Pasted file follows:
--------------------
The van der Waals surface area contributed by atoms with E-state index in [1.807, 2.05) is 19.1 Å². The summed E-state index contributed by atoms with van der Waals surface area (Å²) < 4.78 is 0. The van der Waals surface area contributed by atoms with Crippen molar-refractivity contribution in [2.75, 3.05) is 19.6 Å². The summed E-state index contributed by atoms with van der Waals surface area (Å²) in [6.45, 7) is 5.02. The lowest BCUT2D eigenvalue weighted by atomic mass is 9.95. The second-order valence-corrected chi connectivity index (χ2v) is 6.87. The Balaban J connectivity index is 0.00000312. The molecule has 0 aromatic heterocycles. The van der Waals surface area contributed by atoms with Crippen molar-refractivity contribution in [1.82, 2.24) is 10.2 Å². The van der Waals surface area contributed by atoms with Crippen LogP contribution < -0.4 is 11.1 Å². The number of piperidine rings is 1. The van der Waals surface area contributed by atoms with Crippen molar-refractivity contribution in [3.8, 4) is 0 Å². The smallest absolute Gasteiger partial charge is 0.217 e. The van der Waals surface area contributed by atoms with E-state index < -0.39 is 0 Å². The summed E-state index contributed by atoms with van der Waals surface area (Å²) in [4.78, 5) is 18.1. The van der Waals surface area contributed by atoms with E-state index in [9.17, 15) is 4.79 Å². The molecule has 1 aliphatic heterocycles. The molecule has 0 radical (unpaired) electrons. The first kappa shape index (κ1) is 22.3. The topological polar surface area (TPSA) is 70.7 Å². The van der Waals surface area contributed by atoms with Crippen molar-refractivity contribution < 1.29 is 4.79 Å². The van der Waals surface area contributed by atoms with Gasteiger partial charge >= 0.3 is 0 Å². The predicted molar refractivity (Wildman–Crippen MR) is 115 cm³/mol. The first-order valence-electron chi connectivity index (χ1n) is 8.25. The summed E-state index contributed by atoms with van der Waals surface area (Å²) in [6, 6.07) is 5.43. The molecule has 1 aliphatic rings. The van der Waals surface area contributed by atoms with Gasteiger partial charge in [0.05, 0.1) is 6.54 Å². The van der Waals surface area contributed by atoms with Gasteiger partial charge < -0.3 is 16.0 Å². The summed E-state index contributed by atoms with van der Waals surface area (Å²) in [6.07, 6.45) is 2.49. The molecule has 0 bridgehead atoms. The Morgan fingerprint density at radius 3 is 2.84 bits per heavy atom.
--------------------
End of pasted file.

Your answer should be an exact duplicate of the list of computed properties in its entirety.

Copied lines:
The van der Waals surface area contributed by atoms with E-state index in [1.807, 2.05) is 19.1 Å². The summed E-state index contributed by atoms with van der Waals surface area (Å²) < 4.78 is 0. The van der Waals surface area contributed by atoms with Crippen molar-refractivity contribution in [2.75, 3.05) is 19.6 Å². The summed E-state index contributed by atoms with van der Waals surface area (Å²) in [6.45, 7) is 5.02. The lowest BCUT2D eigenvalue weighted by atomic mass is 9.95. The second-order valence-corrected chi connectivity index (χ2v) is 6.87. The Balaban J connectivity index is 0.00000312. The molecule has 0 aromatic heterocycles. The van der Waals surface area contributed by atoms with Crippen molar-refractivity contribution in [1.82, 2.24) is 10.2 Å². The van der Waals surface area contributed by atoms with Crippen LogP contribution < -0.4 is 11.1 Å². The number of piperidine rings is 1. The van der Waals surface area contributed by atoms with Crippen molar-refractivity contribution in [3.8, 4) is 0 Å². The smallest absolute Gasteiger partial charge is 0.217 e. The van der Waals surface area contributed by atoms with E-state index < -0.39 is 0 Å². The summed E-state index contributed by atoms with van der Waals surface area (Å²) in [4.78, 5) is 18.1. The van der Waals surface area contributed by atoms with E-state index in [9.17, 15) is 4.79 Å². The molecule has 1 aliphatic heterocycles. The molecule has 0 radical (unpaired) electrons. The first kappa shape index (κ1) is 22.3. The topological polar surface area (TPSA) is 70.7 Å². The van der Waals surface area contributed by atoms with Crippen molar-refractivity contribution < 1.29 is 4.79 Å². The van der Waals surface area contributed by atoms with Gasteiger partial charge >= 0.3 is 0 Å². The predicted molar refractivity (Wildman–Crippen MR) is 115 cm³/mol. The first-order valence-electron chi connectivity index (χ1n) is 8.25. The summed E-state index contributed by atoms with van der Waals surface area (Å²) in [6, 6.07) is 5.43. The molecule has 1 aliphatic rings. The van der Waals surface area contributed by atoms with Gasteiger partial charge in [0.05, 0.1) is 6.54 Å². The van der Waals surface area contributed by atoms with Gasteiger partial charge < -0.3 is 16.0 Å². The summed E-state index contributed by atoms with van der Waals surface area (Å²) in [6.07, 6.45) is 2.49. The molecule has 0 bridgehead atoms. The Morgan fingerprint density at radius 3 is 2.84 bits per heavy atom.